As far as inventions go, a nail polish that can detect date rape drugs might seem like a good idea. Sure in theory but lets break it down…
Your getting ready for a night on the town, you already have to decide what outfit in your closet is the least likely to attract unwanted attention because you know, clothes make a statement and you don’t want that statement to be “she was asking for it” (sarcasm). Your choice of clothes of course is just another tool in your belt of rape prevention. You did your hair, your make up and put the finishing touches on your nails – which now have super powers. However instead of going out and enjoying yourself, you spend the evening dipping your fingers in your drink (which is super hygienic btw) and performing in-depth analyses on whether or not your nails changed color.
By now you might be asking, what’s your problem Lacey? – we just want to arm people with tools that will keep them safe and what is the harm in that? Okay, I get that but I see some problems. First of all these super nails don’t react to all drugs so people could be lured into a false sense of security. Not to mention the fact that the “drug” of choice for most date rapists is alcohol, which people may be drinking more of now that they feel more comfortable accepting drinks from strangers- after all the nail polish told them it was safe. It’s also adding to a culture where the onus of rape prevention falls primarily on the victim. I can already hear the victim blaming, “Jane was drugged and raped? How sad but you know it was totally avoidable had she been wearing that nail polish”.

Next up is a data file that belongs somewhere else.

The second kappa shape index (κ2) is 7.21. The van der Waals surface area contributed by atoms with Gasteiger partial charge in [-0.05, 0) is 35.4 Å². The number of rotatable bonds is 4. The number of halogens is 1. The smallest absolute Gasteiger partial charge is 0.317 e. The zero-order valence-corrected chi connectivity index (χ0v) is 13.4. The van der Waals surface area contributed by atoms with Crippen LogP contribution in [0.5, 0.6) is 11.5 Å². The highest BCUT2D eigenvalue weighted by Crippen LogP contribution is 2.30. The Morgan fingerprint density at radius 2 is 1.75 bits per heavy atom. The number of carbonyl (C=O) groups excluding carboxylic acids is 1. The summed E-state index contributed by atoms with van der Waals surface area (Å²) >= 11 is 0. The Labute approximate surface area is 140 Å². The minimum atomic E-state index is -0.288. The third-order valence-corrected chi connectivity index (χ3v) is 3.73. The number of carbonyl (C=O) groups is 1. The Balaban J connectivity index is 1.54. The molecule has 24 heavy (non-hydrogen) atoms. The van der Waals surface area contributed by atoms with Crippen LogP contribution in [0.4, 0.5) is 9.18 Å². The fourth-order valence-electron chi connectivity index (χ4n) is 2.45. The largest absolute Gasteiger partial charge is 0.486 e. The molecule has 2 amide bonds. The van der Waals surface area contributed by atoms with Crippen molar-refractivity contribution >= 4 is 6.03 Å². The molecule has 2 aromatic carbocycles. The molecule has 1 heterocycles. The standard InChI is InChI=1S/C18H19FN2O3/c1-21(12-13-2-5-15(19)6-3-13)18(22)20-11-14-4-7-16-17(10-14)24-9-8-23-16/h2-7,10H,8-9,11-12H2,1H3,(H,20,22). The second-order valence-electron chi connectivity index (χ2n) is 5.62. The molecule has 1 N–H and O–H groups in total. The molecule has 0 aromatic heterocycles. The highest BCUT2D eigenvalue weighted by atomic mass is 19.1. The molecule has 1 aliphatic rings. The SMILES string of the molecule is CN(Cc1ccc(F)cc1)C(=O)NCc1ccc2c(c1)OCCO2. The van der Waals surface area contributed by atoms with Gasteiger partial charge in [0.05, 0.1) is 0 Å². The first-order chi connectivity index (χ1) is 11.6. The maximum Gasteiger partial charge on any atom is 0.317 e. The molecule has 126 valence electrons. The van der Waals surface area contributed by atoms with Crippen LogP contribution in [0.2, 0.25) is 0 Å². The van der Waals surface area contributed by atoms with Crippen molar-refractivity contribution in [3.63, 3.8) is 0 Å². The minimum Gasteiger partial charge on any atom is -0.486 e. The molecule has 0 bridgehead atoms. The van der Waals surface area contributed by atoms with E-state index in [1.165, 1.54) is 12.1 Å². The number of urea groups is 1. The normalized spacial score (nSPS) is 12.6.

My first introduction to this product was on Laci Green’s facebook page and while she was merely pointing out that perhaps this “amazing new way to stop rape” was distracting from the bigger picture I found a lot of the comments were condescending. The suggestion that we can not stop people from raping so a product that proposes to prevent rape should not only not be questioned but celebrated became a reoccurring theme. Some how pointing out some of potential problems with this product and suggesting that our time would be better spent on preventing people from raping in the first place was deemed an attack on a persons right to protect his or her self.
I can not emphasis enough how untrue this is.
I am not nor have I ever been naïve enough to think that we will ever live in a world without rape so I am fully aware that in order to protect our sons and daughters we must first teach them to protect themselves. We have been doing this and will continue to do this until the end of time but this doesn’t change the fact the stats on rape are increasing and less and less survivors are coming forward because a solution that concentrates its main efforts teaching people to avoid being raped promotes victim blaming. Rather then spending time and energy on creating nail polish that may or may not prevent rape I feel our time would be better spent on educational programs that could potential stop someone from raping or creating more safe spaces for survivors so they can get the help they need from knowledgeable professionals. But that’s just me.